When he is not researching in the space sciences, Ioannis Daglis, the director of the Institute for Space Applications and Remote Sensing at the National Observatory of Athens in Greece, is often out with his camera. This picture of sea waves slamming cliff rocks in the Aegean Sea is a beautiful example of his artistic work, and one that shows some science too.

“I took this photo at Vitali Bay in the island of Andros in the Greek Cyclades during a summer vacation in August 2007. It shows a cliff made irregular by wave erosion, tectonic activity or both. It consists mainly of metamorphic rocks such as schists, phyllites and marbles. These are typical geologic formations that constitute 75% of the total coastline of the island since Andros is mainly covered by metamorphic formations,” Daglis explained.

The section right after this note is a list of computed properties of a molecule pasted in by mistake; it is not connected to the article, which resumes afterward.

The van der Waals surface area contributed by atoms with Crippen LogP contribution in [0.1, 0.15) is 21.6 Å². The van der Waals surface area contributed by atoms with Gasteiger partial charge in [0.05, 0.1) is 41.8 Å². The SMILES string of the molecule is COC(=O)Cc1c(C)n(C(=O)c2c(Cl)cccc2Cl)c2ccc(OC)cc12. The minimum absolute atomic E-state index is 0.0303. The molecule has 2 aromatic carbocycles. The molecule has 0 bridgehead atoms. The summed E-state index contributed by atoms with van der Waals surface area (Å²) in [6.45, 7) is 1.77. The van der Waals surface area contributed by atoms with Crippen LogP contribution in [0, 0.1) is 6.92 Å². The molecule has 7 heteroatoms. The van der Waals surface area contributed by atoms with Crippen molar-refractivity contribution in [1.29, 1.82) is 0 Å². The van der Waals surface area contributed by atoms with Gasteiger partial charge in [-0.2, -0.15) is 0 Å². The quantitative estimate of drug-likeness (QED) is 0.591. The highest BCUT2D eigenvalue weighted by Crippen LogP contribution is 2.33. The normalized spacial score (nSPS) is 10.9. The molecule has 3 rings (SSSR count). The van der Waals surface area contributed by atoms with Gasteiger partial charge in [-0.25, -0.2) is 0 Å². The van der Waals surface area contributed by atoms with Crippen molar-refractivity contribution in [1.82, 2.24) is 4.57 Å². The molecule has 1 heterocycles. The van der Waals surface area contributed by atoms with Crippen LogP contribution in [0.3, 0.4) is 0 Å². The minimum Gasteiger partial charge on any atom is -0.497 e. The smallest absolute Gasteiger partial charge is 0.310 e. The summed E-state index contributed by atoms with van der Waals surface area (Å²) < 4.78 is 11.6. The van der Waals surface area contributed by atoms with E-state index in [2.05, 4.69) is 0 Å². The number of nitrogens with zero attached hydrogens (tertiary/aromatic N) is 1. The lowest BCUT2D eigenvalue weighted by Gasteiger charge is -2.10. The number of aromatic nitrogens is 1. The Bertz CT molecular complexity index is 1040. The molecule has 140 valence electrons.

The Cyclades is a geologically rich group of some 220 islands. The dormant volcano of Milos, the famous Santorini caldera, and the hot springs in Kythnos are examples of geological sites worth a visit.

Daglis’ geosciences-related photographs, taken in Greece and elsewhere, are featured on imaggeo.

Imaggeo is the online open access geosciences image repository of the European Geosciences Union. Every geoscientist who is an amateur photographer (but also other people) can submit their images to this repository. Being open access, it can be used by scientists for their presentations or publications as well as by the press. If you submit your images to imaggeo, you retain full rights of use, since they are licenced and distributed by EGU under a Creative Commons licence.